President Barack Obama on Thursday will unveil a broad plan to lower the cost of college, the highlight of which involves a new ratings system that ties the federal government’s allocation of financial aid to the ratings system.
Obama’s plan would instruct the Department of Education to rank colleges with their peers, according to new measures that evaluates their success and affordability.
Some of these measures, according to the White House, include the following:
- Access, such as percentage of students receiving Pell grants;
- Affordability, such as average tuition, scholarships, and loan debt; and
- Outcomes, such as graduation and transfer rates, graduate earnings, and advanced degrees of college graduates.
Obama will talk about this plan during two stops on a bus tour in Buffalo and Syracuse, N.Y., on Thursday.Obama wants the ratings system to be in place by the 2015 school year. If all goes well, the government would start allocating financial aid according to the system by 2018 — a time span that would give colleges opportunity to adjust for the new system. Students attending higher-performing colleges could receive larger Pell Grants and more affordable student loans, the White House said.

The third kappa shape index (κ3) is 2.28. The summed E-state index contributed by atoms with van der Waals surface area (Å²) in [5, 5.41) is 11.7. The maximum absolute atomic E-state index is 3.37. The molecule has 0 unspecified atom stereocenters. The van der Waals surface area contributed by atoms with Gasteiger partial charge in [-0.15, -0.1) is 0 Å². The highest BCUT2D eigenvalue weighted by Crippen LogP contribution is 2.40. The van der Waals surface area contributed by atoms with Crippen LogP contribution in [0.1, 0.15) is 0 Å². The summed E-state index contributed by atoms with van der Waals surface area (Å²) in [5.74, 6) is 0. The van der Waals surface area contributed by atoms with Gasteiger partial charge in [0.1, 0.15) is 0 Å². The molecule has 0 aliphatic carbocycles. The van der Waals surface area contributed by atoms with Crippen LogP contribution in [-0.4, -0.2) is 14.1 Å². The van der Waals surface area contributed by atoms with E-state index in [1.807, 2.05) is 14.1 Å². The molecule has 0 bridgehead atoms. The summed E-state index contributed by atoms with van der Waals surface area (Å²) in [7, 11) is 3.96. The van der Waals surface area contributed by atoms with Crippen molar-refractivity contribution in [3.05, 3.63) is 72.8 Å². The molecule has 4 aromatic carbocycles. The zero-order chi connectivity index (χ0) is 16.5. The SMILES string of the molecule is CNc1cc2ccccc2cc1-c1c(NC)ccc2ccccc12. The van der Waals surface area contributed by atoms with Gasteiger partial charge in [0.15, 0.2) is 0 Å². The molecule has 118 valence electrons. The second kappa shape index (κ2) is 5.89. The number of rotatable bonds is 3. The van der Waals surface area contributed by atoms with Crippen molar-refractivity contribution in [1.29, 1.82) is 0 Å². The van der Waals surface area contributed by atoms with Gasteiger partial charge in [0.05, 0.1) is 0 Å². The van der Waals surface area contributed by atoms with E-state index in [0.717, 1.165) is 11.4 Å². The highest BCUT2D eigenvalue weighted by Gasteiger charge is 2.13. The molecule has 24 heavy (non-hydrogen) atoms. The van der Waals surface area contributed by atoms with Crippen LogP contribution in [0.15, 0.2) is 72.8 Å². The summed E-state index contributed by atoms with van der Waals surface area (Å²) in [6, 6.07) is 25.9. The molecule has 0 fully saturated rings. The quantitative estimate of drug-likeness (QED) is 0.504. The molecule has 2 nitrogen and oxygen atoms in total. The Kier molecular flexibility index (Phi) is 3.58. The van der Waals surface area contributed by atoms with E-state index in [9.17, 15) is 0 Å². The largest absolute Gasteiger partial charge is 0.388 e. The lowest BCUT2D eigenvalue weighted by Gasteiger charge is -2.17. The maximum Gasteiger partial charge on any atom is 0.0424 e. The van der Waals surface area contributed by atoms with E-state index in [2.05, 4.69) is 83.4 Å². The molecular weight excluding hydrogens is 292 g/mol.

It’s clear that Obama wants major changes in the cost of higher education. In an email to supporters on Wednesday night, he emphasised that the U.S. needs to “fundamentally rethink” its approach to the cost of higher education.
“Just tinkering around the edges won’t be enough: To create a better bargain for the middle class, we have to fundamentally rethink about how higher education is paid for in this country. We’ve got to shake up the current system,” Obama said in the email.
The administration can produce its ranking system on its own, but the power to enforce it and change the way federal aid is allocated would require Congressional approval.
As has become customary with Obama’s recent economic-themed speeches, the backdrop looms of a showdown with Congressional Republicans over raising the debt ceiling and avoiding a government shutdown.
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